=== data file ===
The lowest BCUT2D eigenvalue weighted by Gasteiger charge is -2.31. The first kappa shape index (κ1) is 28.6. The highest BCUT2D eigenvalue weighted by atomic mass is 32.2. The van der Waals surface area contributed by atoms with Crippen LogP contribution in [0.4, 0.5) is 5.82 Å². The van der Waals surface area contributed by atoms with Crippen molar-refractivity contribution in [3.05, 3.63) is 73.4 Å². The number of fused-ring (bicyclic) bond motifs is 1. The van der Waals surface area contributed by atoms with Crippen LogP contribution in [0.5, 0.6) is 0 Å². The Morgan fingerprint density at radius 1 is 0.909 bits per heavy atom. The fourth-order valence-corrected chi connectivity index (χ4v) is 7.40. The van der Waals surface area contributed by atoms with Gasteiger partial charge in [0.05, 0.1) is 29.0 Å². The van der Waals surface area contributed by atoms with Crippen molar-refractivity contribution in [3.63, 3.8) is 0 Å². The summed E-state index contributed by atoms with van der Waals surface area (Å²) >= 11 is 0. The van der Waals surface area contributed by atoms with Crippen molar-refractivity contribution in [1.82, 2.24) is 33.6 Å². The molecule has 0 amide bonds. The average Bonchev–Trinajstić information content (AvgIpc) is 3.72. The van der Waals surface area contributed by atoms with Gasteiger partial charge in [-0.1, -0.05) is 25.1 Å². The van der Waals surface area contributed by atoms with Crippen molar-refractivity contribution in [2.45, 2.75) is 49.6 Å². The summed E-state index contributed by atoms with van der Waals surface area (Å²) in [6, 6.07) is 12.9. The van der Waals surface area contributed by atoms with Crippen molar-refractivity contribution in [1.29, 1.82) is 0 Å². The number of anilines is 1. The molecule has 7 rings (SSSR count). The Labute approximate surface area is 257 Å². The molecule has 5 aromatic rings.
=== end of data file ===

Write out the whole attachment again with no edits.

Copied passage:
The lowest BCUT2D eigenvalue weighted by Gasteiger charge is -2.31. The first kappa shape index (κ1) is 28.6. The highest BCUT2D eigenvalue weighted by atomic mass is 32.2. The van der Waals surface area contributed by atoms with Crippen LogP contribution in [0.4, 0.5) is 5.82 Å². The van der Waals surface area contributed by atoms with Crippen molar-refractivity contribution in [3.05, 3.63) is 73.4 Å². The number of fused-ring (bicyclic) bond motifs is 1. The van der Waals surface area contributed by atoms with Crippen LogP contribution in [0.5, 0.6) is 0 Å². The Morgan fingerprint density at radius 1 is 0.909 bits per heavy atom. The fourth-order valence-corrected chi connectivity index (χ4v) is 7.40. The van der Waals surface area contributed by atoms with Gasteiger partial charge in [0.05, 0.1) is 29.0 Å². The van der Waals surface area contributed by atoms with Crippen molar-refractivity contribution in [3.63, 3.8) is 0 Å². The summed E-state index contributed by atoms with van der Waals surface area (Å²) >= 11 is 0. The van der Waals surface area contributed by atoms with Crippen molar-refractivity contribution in [1.82, 2.24) is 33.6 Å². The molecule has 0 amide bonds. The average Bonchev–Trinajstić information content (AvgIpc) is 3.72. The van der Waals surface area contributed by atoms with Gasteiger partial charge in [-0.1, -0.05) is 25.1 Å². The van der Waals surface area contributed by atoms with Crippen molar-refractivity contribution in [2.45, 2.75) is 49.6 Å². The summed E-state index contributed by atoms with van der Waals surface area (Å²) in [6, 6.07) is 12.9. The van der Waals surface area contributed by atoms with Crippen molar-refractivity contribution in [1.29, 1.82) is 0 Å². The number of anilines is 1. The molecule has 7 rings (SSSR count). The Labute approximate surface area is 257 Å². The molecule has 5 aromatic rings.